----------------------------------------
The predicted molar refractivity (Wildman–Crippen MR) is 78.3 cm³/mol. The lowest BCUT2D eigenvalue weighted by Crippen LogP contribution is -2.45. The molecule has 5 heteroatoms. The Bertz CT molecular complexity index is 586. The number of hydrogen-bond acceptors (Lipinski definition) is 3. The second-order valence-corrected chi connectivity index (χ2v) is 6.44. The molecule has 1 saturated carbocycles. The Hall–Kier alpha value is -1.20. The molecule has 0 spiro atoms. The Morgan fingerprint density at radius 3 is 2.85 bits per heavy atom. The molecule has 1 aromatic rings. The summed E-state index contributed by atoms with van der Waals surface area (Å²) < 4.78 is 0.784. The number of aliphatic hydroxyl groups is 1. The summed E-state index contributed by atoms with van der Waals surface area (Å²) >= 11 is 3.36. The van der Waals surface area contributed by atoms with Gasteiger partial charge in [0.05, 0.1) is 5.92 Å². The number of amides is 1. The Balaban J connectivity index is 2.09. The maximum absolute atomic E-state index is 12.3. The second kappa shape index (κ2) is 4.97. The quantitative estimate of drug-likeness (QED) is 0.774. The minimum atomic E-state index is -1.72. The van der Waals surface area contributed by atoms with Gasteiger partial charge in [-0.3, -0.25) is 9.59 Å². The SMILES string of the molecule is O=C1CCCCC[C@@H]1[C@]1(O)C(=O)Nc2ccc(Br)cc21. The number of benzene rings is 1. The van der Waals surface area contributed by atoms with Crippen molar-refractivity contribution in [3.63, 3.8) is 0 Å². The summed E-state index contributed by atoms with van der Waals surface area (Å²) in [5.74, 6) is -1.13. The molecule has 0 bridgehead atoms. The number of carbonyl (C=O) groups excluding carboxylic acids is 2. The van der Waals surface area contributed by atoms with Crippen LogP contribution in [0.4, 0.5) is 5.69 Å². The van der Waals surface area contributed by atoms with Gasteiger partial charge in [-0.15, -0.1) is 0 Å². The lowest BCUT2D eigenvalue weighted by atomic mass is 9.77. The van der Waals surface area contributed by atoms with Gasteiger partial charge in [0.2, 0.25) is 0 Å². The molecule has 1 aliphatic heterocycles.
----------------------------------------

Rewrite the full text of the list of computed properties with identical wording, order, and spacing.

The predicted molar refractivity (Wildman–Crippen MR) is 78.3 cm³/mol. The lowest BCUT2D eigenvalue weighted by Crippen LogP contribution is -2.45. The molecule has 5 heteroatoms. The Bertz CT molecular complexity index is 586. The number of hydrogen-bond acceptors (Lipinski definition) is 3. The second-order valence-corrected chi connectivity index (χ2v) is 6.44. The molecule has 1 saturated carbocycles. The Hall–Kier alpha value is -1.20. The molecule has 0 spiro atoms. The Morgan fingerprint density at radius 3 is 2.85 bits per heavy atom. The molecule has 1 aromatic rings. The summed E-state index contributed by atoms with van der Waals surface area (Å²) < 4.78 is 0.784. The number of aliphatic hydroxyl groups is 1. The summed E-state index contributed by atoms with van der Waals surface area (Å²) >= 11 is 3.36. The van der Waals surface area contributed by atoms with Gasteiger partial charge in [0.05, 0.1) is 5.92 Å². The number of amides is 1. The Balaban J connectivity index is 2.09. The maximum absolute atomic E-state index is 12.3. The second kappa shape index (κ2) is 4.97. The quantitative estimate of drug-likeness (QED) is 0.774. The minimum atomic E-state index is -1.72. The van der Waals surface area contributed by atoms with Gasteiger partial charge in [-0.3, -0.25) is 9.59 Å². The SMILES string of the molecule is O=C1CCCCC[C@@H]1[C@]1(O)C(=O)Nc2ccc(Br)cc21. The number of benzene rings is 1. The van der Waals surface area contributed by atoms with Crippen molar-refractivity contribution in [3.63, 3.8) is 0 Å². The summed E-state index contributed by atoms with van der Waals surface area (Å²) in [5.74, 6) is -1.13. The molecule has 0 bridgehead atoms. The number of carbonyl (C=O) groups excluding carboxylic acids is 2. The van der Waals surface area contributed by atoms with Crippen LogP contribution in [0.4, 0.5) is 5.69 Å². The van der Waals surface area contributed by atoms with Gasteiger partial charge in [-0.15, -0.1) is 0 Å². The lowest BCUT2D eigenvalue weighted by atomic mass is 9.77. The van der Waals surface area contributed by atoms with Gasteiger partial charge in [0.2, 0.25) is 0 Å². The molecule has 1 aliphatic heterocycles.